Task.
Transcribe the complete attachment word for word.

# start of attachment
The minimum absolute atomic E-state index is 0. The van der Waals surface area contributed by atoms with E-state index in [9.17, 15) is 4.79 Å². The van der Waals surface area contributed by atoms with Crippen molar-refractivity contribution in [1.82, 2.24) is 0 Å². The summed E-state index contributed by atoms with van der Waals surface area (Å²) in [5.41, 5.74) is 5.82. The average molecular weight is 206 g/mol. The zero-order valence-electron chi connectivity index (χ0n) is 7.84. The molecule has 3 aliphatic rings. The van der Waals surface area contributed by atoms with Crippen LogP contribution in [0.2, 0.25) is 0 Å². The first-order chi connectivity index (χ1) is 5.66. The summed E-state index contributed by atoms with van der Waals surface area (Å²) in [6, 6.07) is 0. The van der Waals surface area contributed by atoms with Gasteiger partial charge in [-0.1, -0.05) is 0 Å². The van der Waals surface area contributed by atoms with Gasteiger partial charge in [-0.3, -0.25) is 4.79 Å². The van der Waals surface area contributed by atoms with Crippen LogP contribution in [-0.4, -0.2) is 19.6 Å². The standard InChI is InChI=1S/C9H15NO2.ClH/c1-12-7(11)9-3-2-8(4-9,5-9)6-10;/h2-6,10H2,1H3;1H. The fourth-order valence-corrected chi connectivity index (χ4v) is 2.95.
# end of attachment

The minimum absolute atomic E-state index is 0. The van der Waals surface area contributed by atoms with E-state index in [9.17, 15) is 4.79 Å². The van der Waals surface area contributed by atoms with Crippen molar-refractivity contribution in [1.82, 2.24) is 0 Å². The summed E-state index contributed by atoms with van der Waals surface area (Å²) in [5.41, 5.74) is 5.82. The average molecular weight is 206 g/mol. The zero-order valence-electron chi connectivity index (χ0n) is 7.84. The molecule has 3 aliphatic rings. The van der Waals surface area contributed by atoms with Crippen LogP contribution in [0.2, 0.25) is 0 Å². The first-order chi connectivity index (χ1) is 5.66. The summed E-state index contributed by atoms with van der Waals surface area (Å²) in [6, 6.07) is 0. The van der Waals surface area contributed by atoms with Gasteiger partial charge in [-0.1, -0.05) is 0 Å². The van der Waals surface area contributed by atoms with Gasteiger partial charge in [-0.3, -0.25) is 4.79 Å². The van der Waals surface area contributed by atoms with Crippen LogP contribution in [-0.4, -0.2) is 19.6 Å². The standard InChI is InChI=1S/C9H15NO2.ClH/c1-12-7(11)9-3-2-8(4-9,5-9)6-10;/h2-6,10H2,1H3;1H. The fourth-order valence-corrected chi connectivity index (χ4v) is 2.95.